This information is so old now (research done in 2004) that I’m afraid it’s lost its currency, which is why we haven’t used it.  The apparent anomalies between our locally produced consumer research and the MPA study are due to the fact that the methodologies employed were completely different. The figure quoted in the MPA research is not a consumer spending loss figure and it is not a loss figure to the industry worldwide -  it is only the revenue loss suffered by the MPA member companies.  So it is a different calculation from the industry loss figures we are talking about locally.

I hope this clarifies things.

Kind regards

Stefanie Riese-McCartney

(On the behalf of the Industry Trust for IP Awareness)

From: B Jones
Sent: 24 May 2006 00:02
To: Stefanie Riese-McCartney
Subject: RE: request for clarification o data on

Dear Ms Riese McCartney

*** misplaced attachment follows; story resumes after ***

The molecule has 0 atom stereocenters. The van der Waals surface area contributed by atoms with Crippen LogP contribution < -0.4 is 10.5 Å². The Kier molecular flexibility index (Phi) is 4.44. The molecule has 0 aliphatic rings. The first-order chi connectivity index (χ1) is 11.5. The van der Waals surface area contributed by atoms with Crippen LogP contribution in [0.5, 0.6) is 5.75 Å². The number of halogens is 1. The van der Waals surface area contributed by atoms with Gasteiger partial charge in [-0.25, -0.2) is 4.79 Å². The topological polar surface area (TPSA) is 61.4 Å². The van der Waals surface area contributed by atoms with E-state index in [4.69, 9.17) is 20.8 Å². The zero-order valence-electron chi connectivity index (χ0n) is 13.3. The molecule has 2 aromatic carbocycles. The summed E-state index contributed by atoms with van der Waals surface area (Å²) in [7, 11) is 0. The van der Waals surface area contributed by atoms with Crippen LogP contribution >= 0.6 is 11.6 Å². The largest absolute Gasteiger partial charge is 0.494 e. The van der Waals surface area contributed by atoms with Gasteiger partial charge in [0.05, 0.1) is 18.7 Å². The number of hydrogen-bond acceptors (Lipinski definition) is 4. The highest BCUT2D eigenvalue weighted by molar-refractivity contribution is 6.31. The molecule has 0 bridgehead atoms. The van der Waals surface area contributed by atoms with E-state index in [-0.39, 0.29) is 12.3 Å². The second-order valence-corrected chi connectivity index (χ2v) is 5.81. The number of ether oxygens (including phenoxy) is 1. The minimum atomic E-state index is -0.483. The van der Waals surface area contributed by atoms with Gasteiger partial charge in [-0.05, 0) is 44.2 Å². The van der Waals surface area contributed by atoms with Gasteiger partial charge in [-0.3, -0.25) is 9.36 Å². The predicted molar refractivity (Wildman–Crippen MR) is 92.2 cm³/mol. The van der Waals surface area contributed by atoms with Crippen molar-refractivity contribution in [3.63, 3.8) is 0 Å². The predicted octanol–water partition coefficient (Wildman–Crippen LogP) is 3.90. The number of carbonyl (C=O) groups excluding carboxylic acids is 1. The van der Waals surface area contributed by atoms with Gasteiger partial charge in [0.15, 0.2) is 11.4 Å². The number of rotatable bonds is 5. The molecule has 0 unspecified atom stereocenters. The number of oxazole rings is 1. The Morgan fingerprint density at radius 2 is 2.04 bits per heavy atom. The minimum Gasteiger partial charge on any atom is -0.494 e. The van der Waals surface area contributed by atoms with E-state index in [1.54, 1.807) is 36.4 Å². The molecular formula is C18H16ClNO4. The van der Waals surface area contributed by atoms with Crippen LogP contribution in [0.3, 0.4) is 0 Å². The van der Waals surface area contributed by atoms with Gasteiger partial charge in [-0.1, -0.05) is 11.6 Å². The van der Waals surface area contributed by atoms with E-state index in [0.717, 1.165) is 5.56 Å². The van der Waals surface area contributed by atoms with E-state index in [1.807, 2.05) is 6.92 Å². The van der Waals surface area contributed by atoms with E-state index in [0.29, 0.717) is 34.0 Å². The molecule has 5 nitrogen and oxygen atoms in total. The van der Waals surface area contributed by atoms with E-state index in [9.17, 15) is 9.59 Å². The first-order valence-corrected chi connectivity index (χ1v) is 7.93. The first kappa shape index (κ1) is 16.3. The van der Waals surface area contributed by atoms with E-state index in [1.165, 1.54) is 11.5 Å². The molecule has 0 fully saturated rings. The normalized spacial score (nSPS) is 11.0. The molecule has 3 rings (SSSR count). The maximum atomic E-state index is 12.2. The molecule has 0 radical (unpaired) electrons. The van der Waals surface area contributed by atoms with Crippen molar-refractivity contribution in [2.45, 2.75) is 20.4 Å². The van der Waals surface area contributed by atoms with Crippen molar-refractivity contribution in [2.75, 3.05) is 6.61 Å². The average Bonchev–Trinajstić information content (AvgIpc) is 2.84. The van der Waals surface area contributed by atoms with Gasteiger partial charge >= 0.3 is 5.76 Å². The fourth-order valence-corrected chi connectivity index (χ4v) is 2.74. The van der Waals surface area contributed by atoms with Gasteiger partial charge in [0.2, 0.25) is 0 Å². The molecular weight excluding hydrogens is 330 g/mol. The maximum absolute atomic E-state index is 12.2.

I'm afraid I have to send you another email. Your response did not answer my points, perhaps down to a miscommunication. In my question (kept below) I asked about 'lost VAT' of £108.5Million, on a page copyrighted at 2006. Therefore, I can only assume its a recent figure, after all, if its an old figure with no currency, why is it still on the site, let alone updated. Indeed the only timeframe reference on the page . Additionally, the figure I had put it in comparison to was not "a loss figure to the industry worldwide" as you so succinctly put it, but then, neither is it "the revenue loss suffered by the MPA member companies". in fact, the figure to which I referred you (again, on the lower half of page 4) there is a table showing "Tax Loss Estimates (USD$M)" and listing the UK at '176', or roughly £99.1million. Your VAT estimate is £9.4million over.